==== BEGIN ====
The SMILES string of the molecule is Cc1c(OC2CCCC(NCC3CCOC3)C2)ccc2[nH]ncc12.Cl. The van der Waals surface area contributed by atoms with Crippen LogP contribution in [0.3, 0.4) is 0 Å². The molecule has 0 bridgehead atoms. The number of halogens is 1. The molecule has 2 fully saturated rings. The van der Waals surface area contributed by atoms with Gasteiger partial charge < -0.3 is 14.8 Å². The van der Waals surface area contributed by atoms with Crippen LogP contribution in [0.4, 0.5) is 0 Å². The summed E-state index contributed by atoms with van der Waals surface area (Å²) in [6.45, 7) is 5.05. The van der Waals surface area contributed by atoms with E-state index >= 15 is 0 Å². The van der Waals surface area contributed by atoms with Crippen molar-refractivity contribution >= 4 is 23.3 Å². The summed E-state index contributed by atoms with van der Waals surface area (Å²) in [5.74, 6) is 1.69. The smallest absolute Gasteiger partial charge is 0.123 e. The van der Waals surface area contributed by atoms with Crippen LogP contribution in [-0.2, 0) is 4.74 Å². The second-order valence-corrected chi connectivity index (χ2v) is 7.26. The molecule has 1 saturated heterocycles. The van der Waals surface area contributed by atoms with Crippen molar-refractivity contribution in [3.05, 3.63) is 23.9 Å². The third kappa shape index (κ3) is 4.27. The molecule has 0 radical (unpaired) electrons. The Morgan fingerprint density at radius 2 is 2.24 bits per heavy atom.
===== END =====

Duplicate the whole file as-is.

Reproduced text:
The SMILES string of the molecule is Cc1c(OC2CCCC(NCC3CCOC3)C2)ccc2[nH]ncc12.Cl. The van der Waals surface area contributed by atoms with Crippen LogP contribution in [0.3, 0.4) is 0 Å². The molecule has 0 bridgehead atoms. The number of halogens is 1. The molecule has 2 fully saturated rings. The van der Waals surface area contributed by atoms with Gasteiger partial charge < -0.3 is 14.8 Å². The van der Waals surface area contributed by atoms with Crippen LogP contribution in [0.4, 0.5) is 0 Å². The summed E-state index contributed by atoms with van der Waals surface area (Å²) in [6.45, 7) is 5.05. The van der Waals surface area contributed by atoms with E-state index >= 15 is 0 Å². The van der Waals surface area contributed by atoms with Crippen molar-refractivity contribution >= 4 is 23.3 Å². The summed E-state index contributed by atoms with van der Waals surface area (Å²) in [5.74, 6) is 1.69. The smallest absolute Gasteiger partial charge is 0.123 e. The van der Waals surface area contributed by atoms with Crippen LogP contribution in [-0.2, 0) is 4.74 Å². The second-order valence-corrected chi connectivity index (χ2v) is 7.26. The molecule has 1 saturated heterocycles. The van der Waals surface area contributed by atoms with Crippen molar-refractivity contribution in [3.05, 3.63) is 23.9 Å². The third kappa shape index (κ3) is 4.27. The molecule has 0 radical (unpaired) electrons. The Morgan fingerprint density at radius 2 is 2.24 bits per heavy atom.